The second charge against Krieger arises out of a criminal prosecution he initiated against Mortimer C. Low, the accountant for the business described above. The allegation against Low was false swearing based upon an alleged inconsistency
[48 NJ Page 196]
between testimony in a pretrial deposition and testimony at the trial.
The deposition was taken on May 14, 1964. Low testified before Judge Matthews on September 21, 1964, the last day of the trial. On September 23, 1964 Krieger wrote a letter to the Prosecutor of Hudson County, bringing the matter to his attention. The letter was brief, and enclosed were the portions of the transcripts of the deposition and trial which supposedly contained the conflicting testimony. On October 5 the matter was presented to the grand jury, and an indictment was thereafter returned. As mentioned above, the trial judge had reserved decision, and the case was decided the following June. The indictment was dismissed on motion in July, on the ground that there was in fact no conflict in Low's testimony.
Judge Giuliano's report reads:
"The Court concludes from all the evidence that Harold Krieger assisted, cooperated and participated in a criminal proceeding against Mortimer C. Low in order to obtain an advantage in the court action entitled Shugar v. Perlstein, et al, which was still pending and awaiting the decision of Judge Robert A. Matthews. This conduct on the part of Harold Krieger is in violation of Canons 15 and 18 of Canons of Professional Ethics."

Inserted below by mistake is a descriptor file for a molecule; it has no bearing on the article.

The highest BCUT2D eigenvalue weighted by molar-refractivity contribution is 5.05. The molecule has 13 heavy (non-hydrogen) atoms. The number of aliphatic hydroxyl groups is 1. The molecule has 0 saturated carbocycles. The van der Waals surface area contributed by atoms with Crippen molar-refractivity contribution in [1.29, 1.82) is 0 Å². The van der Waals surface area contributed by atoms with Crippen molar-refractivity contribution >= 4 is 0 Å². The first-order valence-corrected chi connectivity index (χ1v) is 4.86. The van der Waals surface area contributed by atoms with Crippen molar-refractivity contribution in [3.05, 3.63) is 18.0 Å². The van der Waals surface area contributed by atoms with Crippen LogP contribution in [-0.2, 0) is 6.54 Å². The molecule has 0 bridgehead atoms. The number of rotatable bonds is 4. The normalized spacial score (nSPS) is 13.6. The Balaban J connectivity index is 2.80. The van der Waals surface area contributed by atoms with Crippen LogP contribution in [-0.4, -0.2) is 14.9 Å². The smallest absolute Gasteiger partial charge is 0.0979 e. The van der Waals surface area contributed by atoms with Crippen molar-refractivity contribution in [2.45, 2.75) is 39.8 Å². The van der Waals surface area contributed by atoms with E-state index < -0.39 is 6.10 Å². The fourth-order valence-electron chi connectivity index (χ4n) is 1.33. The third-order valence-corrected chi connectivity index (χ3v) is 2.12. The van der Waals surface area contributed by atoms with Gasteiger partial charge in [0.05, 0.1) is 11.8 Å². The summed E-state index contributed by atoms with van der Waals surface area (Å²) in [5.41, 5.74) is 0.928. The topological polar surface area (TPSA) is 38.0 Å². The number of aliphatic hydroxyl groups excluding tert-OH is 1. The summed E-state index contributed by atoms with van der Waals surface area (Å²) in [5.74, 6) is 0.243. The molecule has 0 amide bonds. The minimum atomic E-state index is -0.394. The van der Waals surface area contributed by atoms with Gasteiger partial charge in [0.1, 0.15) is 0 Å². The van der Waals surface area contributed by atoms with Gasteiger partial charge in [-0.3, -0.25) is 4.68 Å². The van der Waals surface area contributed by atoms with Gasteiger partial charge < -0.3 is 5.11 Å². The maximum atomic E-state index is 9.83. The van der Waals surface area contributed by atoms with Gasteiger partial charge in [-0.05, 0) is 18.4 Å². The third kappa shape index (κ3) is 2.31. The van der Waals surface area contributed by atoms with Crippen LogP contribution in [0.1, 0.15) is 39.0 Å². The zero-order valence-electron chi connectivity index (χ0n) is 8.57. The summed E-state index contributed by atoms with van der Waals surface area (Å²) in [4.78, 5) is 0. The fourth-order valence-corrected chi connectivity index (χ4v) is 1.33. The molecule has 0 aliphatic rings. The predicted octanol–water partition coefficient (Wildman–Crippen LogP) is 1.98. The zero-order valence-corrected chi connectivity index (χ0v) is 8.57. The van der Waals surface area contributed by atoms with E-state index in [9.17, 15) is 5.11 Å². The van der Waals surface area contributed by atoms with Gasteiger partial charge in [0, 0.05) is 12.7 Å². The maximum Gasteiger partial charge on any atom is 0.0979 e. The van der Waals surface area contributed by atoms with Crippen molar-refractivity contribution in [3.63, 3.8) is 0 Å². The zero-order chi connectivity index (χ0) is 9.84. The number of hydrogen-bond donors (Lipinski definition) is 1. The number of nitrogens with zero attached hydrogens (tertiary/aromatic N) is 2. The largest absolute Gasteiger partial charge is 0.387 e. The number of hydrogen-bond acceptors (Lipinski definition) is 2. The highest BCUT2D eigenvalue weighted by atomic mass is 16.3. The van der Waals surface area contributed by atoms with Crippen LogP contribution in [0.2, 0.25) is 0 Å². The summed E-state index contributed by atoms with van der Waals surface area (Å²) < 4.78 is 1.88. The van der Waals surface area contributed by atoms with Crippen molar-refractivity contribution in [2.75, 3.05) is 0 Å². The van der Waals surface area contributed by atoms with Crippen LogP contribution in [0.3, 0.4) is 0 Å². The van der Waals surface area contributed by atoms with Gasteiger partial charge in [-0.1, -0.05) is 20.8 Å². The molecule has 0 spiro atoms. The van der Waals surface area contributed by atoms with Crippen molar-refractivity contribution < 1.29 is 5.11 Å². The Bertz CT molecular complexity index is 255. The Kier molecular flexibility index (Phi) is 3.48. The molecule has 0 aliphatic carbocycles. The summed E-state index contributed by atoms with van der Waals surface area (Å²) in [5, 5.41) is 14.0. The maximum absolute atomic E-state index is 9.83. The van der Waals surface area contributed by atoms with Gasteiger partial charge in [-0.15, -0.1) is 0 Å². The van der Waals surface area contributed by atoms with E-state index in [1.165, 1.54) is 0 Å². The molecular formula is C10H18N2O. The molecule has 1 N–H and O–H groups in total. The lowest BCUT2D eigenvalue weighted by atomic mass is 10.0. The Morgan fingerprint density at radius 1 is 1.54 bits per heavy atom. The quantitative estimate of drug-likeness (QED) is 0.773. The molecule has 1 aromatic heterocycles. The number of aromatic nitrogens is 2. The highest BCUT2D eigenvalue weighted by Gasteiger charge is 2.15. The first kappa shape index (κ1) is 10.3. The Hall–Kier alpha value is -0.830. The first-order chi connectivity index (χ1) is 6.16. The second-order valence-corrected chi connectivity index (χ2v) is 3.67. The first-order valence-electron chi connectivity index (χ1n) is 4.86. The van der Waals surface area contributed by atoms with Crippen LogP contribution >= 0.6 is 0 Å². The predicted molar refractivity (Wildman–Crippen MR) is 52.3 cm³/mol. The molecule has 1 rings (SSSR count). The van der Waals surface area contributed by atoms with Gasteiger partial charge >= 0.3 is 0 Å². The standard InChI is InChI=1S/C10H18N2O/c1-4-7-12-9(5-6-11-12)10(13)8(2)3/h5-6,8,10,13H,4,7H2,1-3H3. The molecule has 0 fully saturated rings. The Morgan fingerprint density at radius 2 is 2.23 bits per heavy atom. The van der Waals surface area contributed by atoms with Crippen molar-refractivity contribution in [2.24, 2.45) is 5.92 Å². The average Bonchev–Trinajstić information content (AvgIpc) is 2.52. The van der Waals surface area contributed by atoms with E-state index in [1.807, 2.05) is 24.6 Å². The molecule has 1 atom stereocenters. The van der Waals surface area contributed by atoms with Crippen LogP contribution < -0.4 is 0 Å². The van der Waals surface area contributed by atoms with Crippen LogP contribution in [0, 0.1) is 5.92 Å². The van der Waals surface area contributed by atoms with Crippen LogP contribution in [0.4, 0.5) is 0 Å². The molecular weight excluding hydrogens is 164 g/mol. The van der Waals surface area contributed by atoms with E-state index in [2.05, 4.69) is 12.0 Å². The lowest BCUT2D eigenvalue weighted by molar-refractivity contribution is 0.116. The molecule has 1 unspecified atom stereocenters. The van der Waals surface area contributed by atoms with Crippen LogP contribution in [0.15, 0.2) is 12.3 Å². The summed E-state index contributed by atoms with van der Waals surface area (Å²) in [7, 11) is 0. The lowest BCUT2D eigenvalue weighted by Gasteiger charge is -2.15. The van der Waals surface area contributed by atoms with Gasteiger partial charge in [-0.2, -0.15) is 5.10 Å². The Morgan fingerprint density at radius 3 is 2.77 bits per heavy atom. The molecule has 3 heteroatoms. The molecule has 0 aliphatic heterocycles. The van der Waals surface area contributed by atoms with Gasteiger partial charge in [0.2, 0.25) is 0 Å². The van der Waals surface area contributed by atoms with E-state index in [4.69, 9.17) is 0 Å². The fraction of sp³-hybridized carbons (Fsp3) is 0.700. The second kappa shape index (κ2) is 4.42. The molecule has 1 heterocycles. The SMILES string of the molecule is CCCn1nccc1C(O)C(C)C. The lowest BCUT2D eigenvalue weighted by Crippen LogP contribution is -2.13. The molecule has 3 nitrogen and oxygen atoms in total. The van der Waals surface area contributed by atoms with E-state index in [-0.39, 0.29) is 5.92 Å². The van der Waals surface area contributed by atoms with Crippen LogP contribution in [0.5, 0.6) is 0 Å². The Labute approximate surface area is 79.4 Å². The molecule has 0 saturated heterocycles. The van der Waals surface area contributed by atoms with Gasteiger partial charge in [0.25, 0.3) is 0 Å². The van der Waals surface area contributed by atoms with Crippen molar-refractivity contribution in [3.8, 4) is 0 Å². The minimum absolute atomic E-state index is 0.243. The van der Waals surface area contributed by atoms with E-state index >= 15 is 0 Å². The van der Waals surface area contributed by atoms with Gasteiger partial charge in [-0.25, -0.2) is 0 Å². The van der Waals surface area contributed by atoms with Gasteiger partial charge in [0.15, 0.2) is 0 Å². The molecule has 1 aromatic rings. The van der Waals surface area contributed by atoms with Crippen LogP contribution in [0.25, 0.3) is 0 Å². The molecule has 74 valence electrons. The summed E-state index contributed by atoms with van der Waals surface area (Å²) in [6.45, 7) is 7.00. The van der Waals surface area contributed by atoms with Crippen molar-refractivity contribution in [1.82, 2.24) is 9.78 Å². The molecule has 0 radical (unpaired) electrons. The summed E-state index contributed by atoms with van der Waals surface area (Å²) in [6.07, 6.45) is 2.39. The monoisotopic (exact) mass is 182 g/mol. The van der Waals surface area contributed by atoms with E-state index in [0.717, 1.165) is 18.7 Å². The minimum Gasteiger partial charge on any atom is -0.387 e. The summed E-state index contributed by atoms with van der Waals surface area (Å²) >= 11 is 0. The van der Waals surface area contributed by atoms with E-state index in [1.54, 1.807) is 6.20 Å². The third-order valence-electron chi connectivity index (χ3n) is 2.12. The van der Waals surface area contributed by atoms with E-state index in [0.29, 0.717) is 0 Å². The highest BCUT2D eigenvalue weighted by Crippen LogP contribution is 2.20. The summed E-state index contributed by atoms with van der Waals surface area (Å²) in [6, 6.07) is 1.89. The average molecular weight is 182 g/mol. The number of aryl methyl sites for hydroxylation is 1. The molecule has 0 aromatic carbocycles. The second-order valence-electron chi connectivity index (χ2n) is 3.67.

As already stated, the indictment was dismissed because there was no conflict in the testimony. Judge Giuliano made the same evaluation of the record, and we agree with it. In brief, the situation was this: The subject of Low's testimony was the formation of another corporation in which all three of the litigants had an equal interest. Low had submitted an unsworn statement to Internal Revenue Service setting forth the reasons for that incorporation. In his deposition, Low testified as to what he had told Internal Revenue, but he did not make a fresh assertion in the deposition as to the truth of that statement. At the trial he said that a reason contained in that statement to Internal Revenue was not a reason for the incorporation. Thus his trial testimony departed, not from his deposition, but from the statement to Internal Revenue.